If you love me, you will keep my commandments. And I will ask the Father, and he will give you another Advocate to be with you for ever, the Spirit of truth, whom the world cannot accept, because it neither sees him nor knows him; you know him, for he dwells with you, and will be in you.John 14:15-18
This gospel passage is taken again from the Last Supper discourse. Jesus is speaking with the 12 before His arrest and crucifixion. Jesus uses this discourse to encourage His Apostles. He promises them, that although He is leaving, the Spirit, who is sent by the Father, will never leave them. Not only will the Holy Spirit be with them, the Spirit will dwell within them. Jesus does not explain how this will occur, but He does make one thing clear. This Spirit, whom He calls “the Spirit of truth,” is rejected by the world.
Throughout John’s gospel the evangelist makes a contrast between “the world” and Jesus Christ. In the opening prologue John writes, “The true light that enlightens every man was coming into the world. He was in the world, and the world was made through him, yet the world knew him not…and his own people received him not.”(Jn 1:9-11). Later in the Last Supper discourse, John recounts Jesus saying,”If the world hates you, know that it has hated me before it hated you.”(Jn 15:18)
John is not speaking here of the world that God originally made and declared “good”(see Genesis 1). Rather, the evangelist is acknowledging that with the first sin, creation “fell” from grace, and ever since, humanity has been in rebellion against God. Jesus came to quash the rebellion and redeem humanity and all of creation. The forces of sin are strong and it was not easy mission, in fact, Jesus suffered terrible betrayal, torture and death to vanquish the enemy. The Resurrection is the sign of His victory. “The world” will come to an end, but He lives forever.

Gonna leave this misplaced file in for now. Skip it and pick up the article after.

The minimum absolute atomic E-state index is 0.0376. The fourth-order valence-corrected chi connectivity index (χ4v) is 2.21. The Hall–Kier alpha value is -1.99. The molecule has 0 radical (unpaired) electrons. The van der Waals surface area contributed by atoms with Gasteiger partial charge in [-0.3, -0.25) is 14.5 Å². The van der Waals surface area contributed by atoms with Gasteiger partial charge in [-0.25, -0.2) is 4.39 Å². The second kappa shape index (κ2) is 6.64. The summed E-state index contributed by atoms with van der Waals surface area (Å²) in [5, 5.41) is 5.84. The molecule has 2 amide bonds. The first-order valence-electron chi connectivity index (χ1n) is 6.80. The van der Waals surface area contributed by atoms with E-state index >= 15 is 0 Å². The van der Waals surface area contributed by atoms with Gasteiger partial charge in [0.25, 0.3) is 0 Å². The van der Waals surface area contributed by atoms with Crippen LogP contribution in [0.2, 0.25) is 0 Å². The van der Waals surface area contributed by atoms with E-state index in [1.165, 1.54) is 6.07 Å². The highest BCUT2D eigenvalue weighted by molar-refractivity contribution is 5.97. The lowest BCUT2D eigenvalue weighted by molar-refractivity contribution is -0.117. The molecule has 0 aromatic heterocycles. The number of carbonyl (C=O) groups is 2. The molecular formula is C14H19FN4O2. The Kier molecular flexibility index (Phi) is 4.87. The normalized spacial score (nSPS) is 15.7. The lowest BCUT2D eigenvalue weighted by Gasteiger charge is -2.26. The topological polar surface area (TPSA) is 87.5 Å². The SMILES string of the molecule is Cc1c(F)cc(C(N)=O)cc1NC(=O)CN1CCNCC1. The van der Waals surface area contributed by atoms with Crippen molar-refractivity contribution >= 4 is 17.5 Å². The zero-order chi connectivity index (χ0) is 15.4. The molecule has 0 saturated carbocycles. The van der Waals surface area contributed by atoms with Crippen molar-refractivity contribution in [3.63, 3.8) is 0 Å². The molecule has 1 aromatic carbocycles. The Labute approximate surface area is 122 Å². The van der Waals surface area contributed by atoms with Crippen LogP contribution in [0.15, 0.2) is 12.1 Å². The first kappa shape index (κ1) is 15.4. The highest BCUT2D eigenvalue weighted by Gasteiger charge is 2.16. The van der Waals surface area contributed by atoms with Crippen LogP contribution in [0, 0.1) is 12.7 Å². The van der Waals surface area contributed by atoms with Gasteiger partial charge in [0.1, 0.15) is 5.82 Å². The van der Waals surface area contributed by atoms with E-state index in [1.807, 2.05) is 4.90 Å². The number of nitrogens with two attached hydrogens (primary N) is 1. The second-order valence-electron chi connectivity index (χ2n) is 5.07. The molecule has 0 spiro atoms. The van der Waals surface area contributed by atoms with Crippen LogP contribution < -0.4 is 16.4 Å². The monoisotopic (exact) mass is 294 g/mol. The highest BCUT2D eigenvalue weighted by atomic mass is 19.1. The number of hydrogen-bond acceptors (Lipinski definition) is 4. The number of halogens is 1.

“The world” which rejects Jesus and rejects the Spirit also rejects the followers of Jesus who are inspired by the Spirit. Though this might sound unsettling, Jesus exhorts us, “In the world you will have trouble, but have courage, I have over come the world” (John 16:33).
It is important to realize that being a Christian requires fortitude, which is strength, perseverance, and courage. This is a virtue that we can practice, and that God will help us to grow in. This week, read about a courageous Christian. There are many, but two you might enjoy reading about are Dietrich Bonhoeffer and Irena Sendler.